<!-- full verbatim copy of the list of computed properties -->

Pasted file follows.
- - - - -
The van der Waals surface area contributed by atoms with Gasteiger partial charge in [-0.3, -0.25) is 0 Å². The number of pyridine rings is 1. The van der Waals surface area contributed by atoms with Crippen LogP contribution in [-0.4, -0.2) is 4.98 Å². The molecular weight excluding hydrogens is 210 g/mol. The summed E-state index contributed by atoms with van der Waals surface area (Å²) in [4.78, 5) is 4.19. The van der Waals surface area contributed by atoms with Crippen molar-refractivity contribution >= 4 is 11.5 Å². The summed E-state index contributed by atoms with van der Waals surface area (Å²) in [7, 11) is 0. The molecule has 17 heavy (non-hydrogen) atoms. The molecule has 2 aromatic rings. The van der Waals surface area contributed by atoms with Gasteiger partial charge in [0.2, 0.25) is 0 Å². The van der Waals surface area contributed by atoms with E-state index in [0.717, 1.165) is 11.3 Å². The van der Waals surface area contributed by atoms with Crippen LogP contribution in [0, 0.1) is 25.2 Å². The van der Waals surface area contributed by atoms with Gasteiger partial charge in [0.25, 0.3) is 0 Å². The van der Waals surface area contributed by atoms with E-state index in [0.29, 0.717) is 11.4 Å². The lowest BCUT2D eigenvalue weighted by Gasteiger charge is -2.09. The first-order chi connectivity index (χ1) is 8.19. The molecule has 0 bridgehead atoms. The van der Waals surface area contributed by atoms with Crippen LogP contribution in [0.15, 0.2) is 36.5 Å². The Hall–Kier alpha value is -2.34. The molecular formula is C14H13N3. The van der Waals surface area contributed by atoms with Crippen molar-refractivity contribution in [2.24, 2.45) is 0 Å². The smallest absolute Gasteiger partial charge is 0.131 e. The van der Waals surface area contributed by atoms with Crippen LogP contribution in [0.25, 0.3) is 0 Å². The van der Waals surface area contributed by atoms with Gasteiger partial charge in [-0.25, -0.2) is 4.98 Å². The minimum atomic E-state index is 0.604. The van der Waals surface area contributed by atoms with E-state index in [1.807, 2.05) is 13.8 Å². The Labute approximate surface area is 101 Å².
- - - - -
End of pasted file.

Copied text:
The van der Waals surface area contributed by atoms with Gasteiger partial charge in [-0.3, -0.25) is 0 Å². The number of pyridine rings is 1. The van der Waals surface area contributed by atoms with Crippen LogP contribution in [-0.4, -0.2) is 4.98 Å². The molecular weight excluding hydrogens is 210 g/mol. The summed E-state index contributed by atoms with van der Waals surface area (Å²) in [4.78, 5) is 4.19. The van der Waals surface area contributed by atoms with Crippen molar-refractivity contribution >= 4 is 11.5 Å². The summed E-state index contributed by atoms with van der Waals surface area (Å²) in [7, 11) is 0. The molecule has 17 heavy (non-hydrogen) atoms. The molecule has 2 aromatic rings. The van der Waals surface area contributed by atoms with Gasteiger partial charge in [0.2, 0.25) is 0 Å². The van der Waals surface area contributed by atoms with E-state index in [0.717, 1.165) is 11.3 Å². The van der Waals surface area contributed by atoms with Crippen LogP contribution in [0, 0.1) is 25.2 Å². The van der Waals surface area contributed by atoms with Gasteiger partial charge in [0.25, 0.3) is 0 Å². The van der Waals surface area contributed by atoms with E-state index in [0.29, 0.717) is 11.4 Å². The lowest BCUT2D eigenvalue weighted by Gasteiger charge is -2.09. The first-order chi connectivity index (χ1) is 8.19. The molecule has 0 bridgehead atoms. The van der Waals surface area contributed by atoms with Crippen LogP contribution in [0.15, 0.2) is 36.5 Å². The Hall–Kier alpha value is -2.34. The molecular formula is C14H13N3. The van der Waals surface area contributed by atoms with Crippen molar-refractivity contribution in [2.24, 2.45) is 0 Å². The smallest absolute Gasteiger partial charge is 0.131 e. The van der Waals surface area contributed by atoms with Crippen LogP contribution in [0.25, 0.3) is 0 Å². The van der Waals surface area contributed by atoms with Gasteiger partial charge in [-0.25, -0.2) is 4.98 Å². The minimum atomic E-state index is 0.604. The van der Waals surface area contributed by atoms with E-state index in [1.807, 2.05) is 13.8 Å². The Labute approximate surface area is 101 Å².